In 1980 he moved to Hollywood, where he sought and received treatment for alcoholism. Except for limited work on film scripts for Robert Altman, he found himself unable to write in California, but his experiences there provided material for his later novel Boomerang. Meanwhile, Ray achieved both critical and financial success, and Hannah accepted invitations to serve as writer-in-residence at the University of Iowa (1981), the University of Mississippi (1982), and the University of Montana, Missoula (1983). He was also awarded a Guggenheim Fellowship (1983). Hannah’s peripatetic days came to an end when he settled into a long-term professional relationship with the University of Mississippi (1983) and a personal relationship with Susan Varas, whom he married in 1986.
Hannah’s battle with alcoholism continued through the 1980’s, as did his steady writing pace. At two-year intervals he published a collection of short stories, Captain Maximus, and three novels, Hey Jack!, Boomerang, and Never Die. In the early 1990’s, Hannah gave up drinking and began openly discussing his history of alcoholism. He indicated that his early fascination with alcohol came from an awareness that all of his literary idols–William Faulkner, James Joyce, and Ernest Hemingway–had been, as he termed them, drunks. Although Hannah felt he had reached a point where he had to quit drinking, he refused to speak against alcohol, saying that it had served him well through many years of writing and expressing fear of being unable to write without it. That fear proved unfounded, however, as his 1993 collection of stories, Bats out of Hell, received the Faulkner Award for Literature, and his collection High Lonesome was nominated for the Pulitzer Prize in fiction.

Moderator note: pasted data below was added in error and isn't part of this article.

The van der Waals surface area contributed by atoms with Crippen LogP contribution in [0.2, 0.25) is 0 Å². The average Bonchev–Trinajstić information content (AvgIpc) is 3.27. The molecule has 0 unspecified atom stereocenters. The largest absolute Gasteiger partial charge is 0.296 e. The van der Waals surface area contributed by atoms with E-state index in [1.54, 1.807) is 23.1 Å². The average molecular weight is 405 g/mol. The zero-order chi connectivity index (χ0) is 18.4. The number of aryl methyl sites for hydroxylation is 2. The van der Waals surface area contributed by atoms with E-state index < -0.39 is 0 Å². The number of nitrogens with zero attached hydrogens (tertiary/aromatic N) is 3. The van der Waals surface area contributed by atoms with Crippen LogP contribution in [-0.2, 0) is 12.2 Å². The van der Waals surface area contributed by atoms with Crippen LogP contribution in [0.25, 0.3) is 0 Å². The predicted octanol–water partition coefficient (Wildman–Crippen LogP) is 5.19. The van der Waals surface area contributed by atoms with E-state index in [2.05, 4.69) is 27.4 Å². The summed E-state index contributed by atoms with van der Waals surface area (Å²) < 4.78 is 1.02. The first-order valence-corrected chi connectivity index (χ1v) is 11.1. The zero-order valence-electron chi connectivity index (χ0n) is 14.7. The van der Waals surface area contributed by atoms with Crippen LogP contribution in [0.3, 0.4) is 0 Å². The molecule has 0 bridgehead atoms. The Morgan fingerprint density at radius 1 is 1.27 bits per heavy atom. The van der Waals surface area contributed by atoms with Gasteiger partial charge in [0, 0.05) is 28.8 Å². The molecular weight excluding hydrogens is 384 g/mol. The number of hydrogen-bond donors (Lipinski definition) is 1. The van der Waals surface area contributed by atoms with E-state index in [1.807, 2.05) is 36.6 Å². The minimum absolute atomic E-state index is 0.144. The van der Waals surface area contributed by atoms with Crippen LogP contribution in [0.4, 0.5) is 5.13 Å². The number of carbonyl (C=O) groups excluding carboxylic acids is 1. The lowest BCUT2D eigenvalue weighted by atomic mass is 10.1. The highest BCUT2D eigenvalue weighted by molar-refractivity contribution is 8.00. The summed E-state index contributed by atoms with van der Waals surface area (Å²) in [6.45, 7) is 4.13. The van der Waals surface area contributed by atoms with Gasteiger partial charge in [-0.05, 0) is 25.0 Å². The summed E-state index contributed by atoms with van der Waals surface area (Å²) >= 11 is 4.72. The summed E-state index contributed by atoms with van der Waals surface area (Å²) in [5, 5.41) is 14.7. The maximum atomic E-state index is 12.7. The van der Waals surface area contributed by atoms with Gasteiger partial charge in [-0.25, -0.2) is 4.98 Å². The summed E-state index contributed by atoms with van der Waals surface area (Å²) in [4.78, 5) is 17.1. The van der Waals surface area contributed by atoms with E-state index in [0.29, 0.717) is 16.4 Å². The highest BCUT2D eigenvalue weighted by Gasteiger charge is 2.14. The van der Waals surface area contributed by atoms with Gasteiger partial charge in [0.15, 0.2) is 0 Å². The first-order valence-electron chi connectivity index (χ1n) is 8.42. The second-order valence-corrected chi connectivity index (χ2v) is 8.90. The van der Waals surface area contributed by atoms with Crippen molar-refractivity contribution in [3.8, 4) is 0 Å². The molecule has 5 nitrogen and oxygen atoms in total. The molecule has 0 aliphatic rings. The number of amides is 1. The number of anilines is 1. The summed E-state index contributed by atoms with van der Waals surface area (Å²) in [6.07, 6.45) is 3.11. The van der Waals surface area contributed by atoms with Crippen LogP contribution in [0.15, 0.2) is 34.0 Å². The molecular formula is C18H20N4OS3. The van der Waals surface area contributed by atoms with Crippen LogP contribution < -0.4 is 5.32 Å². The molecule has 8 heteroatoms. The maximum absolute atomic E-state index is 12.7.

Hannah confronted major health problems as the twentieth century came to a close. Despite the weakening effects of chemotherapy for successful treatment of lymphoma and an almost deadly bout with pneumonia, Hannah continued to write, and critical acclaim for his fiction continued to grow. The Fellowship of Southern Writers presented him the Robert Penn Warren Award for Fiction (1999), his stories were widely anthologized, and he received numerous invitations to participate in literary festivals, workshops, and writers’ conferences throughout the United States. In 2001, his reputation firmly established as a writer, Hannah published the novel Yonder Stands Your Orphan, to worldwide acclaim. In March of 2010 Hannah, age 67, died of an apparent heart attack at his home in Oxford, Mississippi.
Hannah is widely acknowledged as a master of the short story, but throughout his career he received mixed reviews as a novelist. Some critics attack his plotless narratives and his relentless focus on violence and sex, while others acclaim his deftness with language and his unique voice. Both his novels and stories focus primarily on the South, but Hannah’s vision was not restricted to a region. Through effective experimentation with prose form, creation of powerful voices, fusion of the humorous and the tragic, transference of his own experiences into fiction, and exploration of the human psyche, Hannah established himself as a significant force in contemporary American literature.